Wednesday, July 2, 2014

HAPPY 238th BIRTHDAY, AMERICA: Reflect on How We Got This Far

Miss Liberty Greeting All to Come to Our Shores for Freedom

America's Birth Certificate
DOB: July 4, 1776

Miss Liberty: She holds a golden torch in her right. In her left hand she hold a tablet with the inscription: July IV, MDCCLXXVI (July 4, 1776). 

At the base of statue is part of a poem written by Emma Lazarus and dedicated in New York City in 1883. These are words that most school children learn and remember:

Give me your tired, your poor, 
Your huddled masses yearning to breathe free,
The wretched refuse of your teeming shore, 
Send these, the homeless, tempest-tossed to me,
I lift my lamp beside the golden door!” 

The document as proof of our birth: Also, some other significant events in the month of July

The Declaration of Independence has been called by many as the most important document second only to the Bible in its importance. July 4, 1776, was indeed the Birth of America with the signing of that document that said we 13 colonies are free and independent from England now and forever. The original document had 1,323 in total, and most was drafted by Thomas Jefferson. The first 342 words, however, tell the world who we wanted to be and why:

“When in the Course of human events, it becomes necessary for one people to dissolve the political bands which have connected them with another, and to assume among the powers of the earth, the separate and equal station to which the Laws of Nature and of Nature's God entitle them, a decent respect to the opinions of mankind requires that they should declare the causes which impel them to the separation.

“We hold these truths to be self-evident, that all men are created equal, that they are endowed by their Creator with certain unalienable Rights that among these are Life, Liberty and the pursuit of Happiness. -- That to secure these rights, Governments are instituted among Men, deriving their just powers from the consent of the governed, -- That whenever any Form of Government becomes destructive of these ends, it is the Right of the People to alter or to abolish it, and to institute new Government, laying its foundation on such principles and organizing its powers in such form, as to them shall seem most likely to effect their Safety and Happiness. Prudence, indeed, will dictate that Governments long established should not be changed for light and transient causes; and accordingly all experience hath shewn, that mankind are more disposed to suffer, while evils are sufferable, than to right themselves by abolishing the forms to which they are accustomed. But when a long train of abuses and usurpations, pursuing invariably the same Object evinces a design to reduce them under absolute Despotism, it is their right, it is their duty, to throw off such Government, and to provide new Guards for their future security.--Such has been the patient sufferance of these Colonies; and such is now the necessity which constrains them to alter their former Systems of Government. The history of the present King of Great Britain is a history of repeated injuries and usurpations, all having in direct object the establishment of an absolute Tyranny over these States. To prove this, let Facts be submitted to a candid world.”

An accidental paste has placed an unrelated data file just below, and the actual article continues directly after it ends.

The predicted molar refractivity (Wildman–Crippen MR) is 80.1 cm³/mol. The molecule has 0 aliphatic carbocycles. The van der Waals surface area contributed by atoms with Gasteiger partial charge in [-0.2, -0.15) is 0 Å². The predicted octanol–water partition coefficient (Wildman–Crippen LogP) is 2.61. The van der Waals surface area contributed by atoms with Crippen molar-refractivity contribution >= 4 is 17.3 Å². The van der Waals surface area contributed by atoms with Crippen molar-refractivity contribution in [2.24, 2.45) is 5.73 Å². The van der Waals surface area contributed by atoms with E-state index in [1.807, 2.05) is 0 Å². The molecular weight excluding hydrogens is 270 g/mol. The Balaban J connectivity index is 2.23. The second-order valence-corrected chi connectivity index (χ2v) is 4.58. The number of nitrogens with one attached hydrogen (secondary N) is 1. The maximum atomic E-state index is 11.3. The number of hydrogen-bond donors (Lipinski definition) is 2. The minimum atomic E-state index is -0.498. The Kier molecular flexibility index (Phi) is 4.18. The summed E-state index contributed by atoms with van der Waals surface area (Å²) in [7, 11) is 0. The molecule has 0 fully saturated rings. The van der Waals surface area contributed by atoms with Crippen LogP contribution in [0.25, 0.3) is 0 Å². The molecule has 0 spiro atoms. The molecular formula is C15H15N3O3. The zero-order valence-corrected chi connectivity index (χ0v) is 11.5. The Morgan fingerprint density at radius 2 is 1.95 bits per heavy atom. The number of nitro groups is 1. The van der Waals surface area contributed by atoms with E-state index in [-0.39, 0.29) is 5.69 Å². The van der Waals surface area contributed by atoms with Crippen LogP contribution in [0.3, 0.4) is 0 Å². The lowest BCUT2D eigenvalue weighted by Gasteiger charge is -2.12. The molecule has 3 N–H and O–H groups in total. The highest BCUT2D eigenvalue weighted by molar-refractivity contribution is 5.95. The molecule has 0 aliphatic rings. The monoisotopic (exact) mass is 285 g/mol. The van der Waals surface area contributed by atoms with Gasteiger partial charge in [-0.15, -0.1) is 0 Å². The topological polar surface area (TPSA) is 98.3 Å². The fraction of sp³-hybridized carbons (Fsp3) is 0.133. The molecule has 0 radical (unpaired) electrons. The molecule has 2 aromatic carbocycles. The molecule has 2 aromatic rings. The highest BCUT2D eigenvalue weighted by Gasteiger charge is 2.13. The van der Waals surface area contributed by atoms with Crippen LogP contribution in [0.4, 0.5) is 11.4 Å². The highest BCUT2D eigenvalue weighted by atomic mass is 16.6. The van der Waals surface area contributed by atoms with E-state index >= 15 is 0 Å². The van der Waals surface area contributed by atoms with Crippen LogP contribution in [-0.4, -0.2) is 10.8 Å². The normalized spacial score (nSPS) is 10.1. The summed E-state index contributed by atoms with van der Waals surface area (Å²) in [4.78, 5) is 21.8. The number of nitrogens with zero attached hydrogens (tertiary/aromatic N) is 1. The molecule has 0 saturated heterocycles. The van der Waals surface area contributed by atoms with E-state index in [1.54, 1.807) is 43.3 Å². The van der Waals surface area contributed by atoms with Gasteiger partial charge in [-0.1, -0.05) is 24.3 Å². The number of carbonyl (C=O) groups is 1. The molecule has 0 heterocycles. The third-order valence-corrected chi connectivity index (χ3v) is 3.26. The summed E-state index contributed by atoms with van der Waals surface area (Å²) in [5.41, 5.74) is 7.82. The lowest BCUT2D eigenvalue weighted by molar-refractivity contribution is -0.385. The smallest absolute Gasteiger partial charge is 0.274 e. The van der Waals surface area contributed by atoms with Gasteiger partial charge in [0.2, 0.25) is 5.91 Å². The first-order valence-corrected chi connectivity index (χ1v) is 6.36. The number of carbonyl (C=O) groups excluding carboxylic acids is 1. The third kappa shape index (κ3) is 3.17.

At the bottom of the one-paged document was a list of King George III’s abuses of power.

Then, the 56 men serving in that first congress signed it concluding: “…we who pledge our Lives, our Fortunes and our sacred Honor” for what they were doing was treason clearly defined and the noose awaited for each and every one of them.

Factoid: The largest signature on the page was that of John Hancock (from MA) who supposedly said, or so the story was developed to imply later he said it, that he wanted to make sure King George could read it without his spectacles. 

In fact, his original signature (he signed first since he was the President of the Congress) was lost or destroyed in a fire had to be reproduced and added to the second document. Thus that signature in essence became the “Xerox or facsimile signature” in history, as it were. 

The document is getting up in age and it shows. But, it is safe and sound for everyone to see in the Rotunda of the National Archives Building in Washington, DC. along side the Constitution of the United States and the Bill of Rights.


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